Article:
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22 dead from measles in Zimbabwe

Women queue in June 2006 to have their children immunized against measles in Harare's poor suburb of Mabvuku.
Women queue in June 2006 to have their children immunized against measles in Harare's poor suburb of Mabvuku.
STORY HIGHLIGHTS
  • Twenty-two people, mainly children aged below 5, die of measles in Zimbabwe
  • World Health Organization "deeply frustrated" by outbreak, which came despite vaccination program
  • Zimbabwe's health system under strain: last year 5,000 died in cholera epidemic
RELATED TOPICS
  • Zimbabwe
  • Measles

Harare, Zimbabwe (CNN) -- Twenty-two people, mainly children below the age of 5, have died of measles in Zimbabwe, the country's state media reported.

The World Health Organization (WHO) said two weeks ago it was "deeply frustrated" by the measles outbreak, which came after it sponsored a vaccination program in the African nation.

WHO's head in Zimbabwe, Dr. Custodia Mandlhate, told journalists in Harare the outbreak has totaled more than 340 suspected cases this year, and "this is not acceptable." She said the outbreak came about "mainly because of people who have denied their children vaccination."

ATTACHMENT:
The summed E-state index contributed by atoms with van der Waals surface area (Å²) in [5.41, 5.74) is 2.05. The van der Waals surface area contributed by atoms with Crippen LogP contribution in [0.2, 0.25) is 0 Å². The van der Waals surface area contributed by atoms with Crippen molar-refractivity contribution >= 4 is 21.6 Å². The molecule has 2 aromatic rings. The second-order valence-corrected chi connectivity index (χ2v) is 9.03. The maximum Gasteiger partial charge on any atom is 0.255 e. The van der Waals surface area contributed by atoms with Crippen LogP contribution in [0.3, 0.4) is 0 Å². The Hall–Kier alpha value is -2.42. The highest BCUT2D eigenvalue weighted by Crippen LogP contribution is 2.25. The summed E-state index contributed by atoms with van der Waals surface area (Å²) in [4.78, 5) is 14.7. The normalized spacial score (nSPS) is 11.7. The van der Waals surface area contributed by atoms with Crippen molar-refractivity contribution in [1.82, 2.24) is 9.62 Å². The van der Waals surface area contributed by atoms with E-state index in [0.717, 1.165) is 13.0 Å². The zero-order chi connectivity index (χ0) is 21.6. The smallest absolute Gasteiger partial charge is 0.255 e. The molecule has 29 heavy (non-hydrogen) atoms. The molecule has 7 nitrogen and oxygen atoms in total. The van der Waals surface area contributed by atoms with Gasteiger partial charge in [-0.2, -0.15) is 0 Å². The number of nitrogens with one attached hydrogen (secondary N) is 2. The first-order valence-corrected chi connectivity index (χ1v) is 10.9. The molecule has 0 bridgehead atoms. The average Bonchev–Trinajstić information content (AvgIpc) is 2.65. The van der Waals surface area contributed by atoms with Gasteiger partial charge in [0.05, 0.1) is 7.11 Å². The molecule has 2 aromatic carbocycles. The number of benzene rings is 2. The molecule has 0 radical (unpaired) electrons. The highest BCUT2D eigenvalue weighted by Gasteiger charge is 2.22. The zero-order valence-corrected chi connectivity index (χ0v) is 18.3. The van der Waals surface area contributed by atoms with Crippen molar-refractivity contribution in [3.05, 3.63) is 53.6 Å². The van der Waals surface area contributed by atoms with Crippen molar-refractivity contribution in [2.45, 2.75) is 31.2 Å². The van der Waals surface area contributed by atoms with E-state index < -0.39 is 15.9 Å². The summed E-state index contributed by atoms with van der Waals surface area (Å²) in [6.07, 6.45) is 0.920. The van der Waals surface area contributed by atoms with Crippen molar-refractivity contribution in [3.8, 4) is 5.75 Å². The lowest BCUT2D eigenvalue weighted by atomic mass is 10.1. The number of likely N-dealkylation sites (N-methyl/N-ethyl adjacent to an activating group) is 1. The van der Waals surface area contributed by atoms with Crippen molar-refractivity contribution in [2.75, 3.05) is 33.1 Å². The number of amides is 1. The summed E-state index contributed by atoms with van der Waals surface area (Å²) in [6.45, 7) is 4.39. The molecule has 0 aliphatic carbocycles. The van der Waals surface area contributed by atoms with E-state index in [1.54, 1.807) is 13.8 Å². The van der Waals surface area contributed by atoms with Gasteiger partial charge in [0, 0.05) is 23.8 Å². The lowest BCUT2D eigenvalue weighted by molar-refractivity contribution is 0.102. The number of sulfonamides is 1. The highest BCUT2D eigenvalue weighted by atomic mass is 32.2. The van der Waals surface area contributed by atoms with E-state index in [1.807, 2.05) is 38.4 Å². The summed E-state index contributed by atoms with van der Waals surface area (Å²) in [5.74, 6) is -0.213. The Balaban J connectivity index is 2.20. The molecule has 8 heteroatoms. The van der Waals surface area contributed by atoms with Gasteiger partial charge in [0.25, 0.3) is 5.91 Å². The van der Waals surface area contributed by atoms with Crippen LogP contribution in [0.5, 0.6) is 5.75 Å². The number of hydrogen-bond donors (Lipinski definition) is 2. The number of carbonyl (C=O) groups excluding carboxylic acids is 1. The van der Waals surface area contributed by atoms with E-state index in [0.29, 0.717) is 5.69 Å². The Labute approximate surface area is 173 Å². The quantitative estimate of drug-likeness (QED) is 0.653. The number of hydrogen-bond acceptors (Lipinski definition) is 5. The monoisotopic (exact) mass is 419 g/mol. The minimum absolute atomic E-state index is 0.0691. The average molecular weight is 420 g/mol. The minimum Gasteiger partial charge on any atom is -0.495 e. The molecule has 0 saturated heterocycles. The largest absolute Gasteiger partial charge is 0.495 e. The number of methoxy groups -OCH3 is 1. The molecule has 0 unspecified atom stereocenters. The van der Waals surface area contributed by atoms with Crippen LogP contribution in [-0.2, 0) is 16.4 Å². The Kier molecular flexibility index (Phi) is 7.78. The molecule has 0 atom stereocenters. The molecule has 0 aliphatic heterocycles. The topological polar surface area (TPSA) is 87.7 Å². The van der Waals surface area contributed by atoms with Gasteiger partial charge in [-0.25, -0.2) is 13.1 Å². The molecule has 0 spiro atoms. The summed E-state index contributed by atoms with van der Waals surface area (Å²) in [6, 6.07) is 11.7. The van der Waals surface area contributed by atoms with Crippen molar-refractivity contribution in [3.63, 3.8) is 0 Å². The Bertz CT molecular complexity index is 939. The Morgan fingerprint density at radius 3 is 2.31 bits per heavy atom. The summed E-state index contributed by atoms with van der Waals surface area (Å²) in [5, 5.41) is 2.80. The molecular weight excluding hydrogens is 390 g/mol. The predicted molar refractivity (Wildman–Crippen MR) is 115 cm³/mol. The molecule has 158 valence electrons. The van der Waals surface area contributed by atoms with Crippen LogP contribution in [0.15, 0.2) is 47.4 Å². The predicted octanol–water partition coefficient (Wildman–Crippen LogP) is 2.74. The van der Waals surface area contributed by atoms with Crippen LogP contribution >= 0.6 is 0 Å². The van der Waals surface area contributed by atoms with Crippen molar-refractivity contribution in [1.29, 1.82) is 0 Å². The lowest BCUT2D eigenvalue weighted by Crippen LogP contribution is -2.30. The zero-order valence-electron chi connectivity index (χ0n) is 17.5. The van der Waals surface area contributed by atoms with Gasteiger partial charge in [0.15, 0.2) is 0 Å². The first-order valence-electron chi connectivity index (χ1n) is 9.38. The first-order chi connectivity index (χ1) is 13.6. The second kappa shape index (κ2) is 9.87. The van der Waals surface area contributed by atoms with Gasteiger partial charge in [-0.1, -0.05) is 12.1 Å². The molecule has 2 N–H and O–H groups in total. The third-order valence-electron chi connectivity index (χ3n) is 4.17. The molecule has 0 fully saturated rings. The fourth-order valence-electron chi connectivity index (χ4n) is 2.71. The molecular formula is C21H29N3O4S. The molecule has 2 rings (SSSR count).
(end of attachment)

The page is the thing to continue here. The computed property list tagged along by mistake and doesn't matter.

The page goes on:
The Herald on Tuesday reported the 22 victims had not been vaccinated, quoting health officials in the troubled country. Ninety cases have been confirmed nationwide, Zimbabwe's Health and Child Welfare Minister Henry Madzorera told the newspaper.

"This is an unwarranted loss of lives given the fact that measles is a preventable disease," he said, according to the state-owned Herald. "In Zimbabwe, outbreaks of measles were rare because of sustained high vaccination coverage among all children. It is therefore important for parents to realize that vaccinating their children protects the individual children" from the disease and its complications," he said.

The outbreak has hit five districts in Zimbabwe, Madzorera said.

It is likely to further strain Zimbabwe's health system, which last year linked nearly 5,000 deaths to a cholera epidemic. In the past three months, five people have died from cholera, but the WHO said the situation will not be as bad as last year.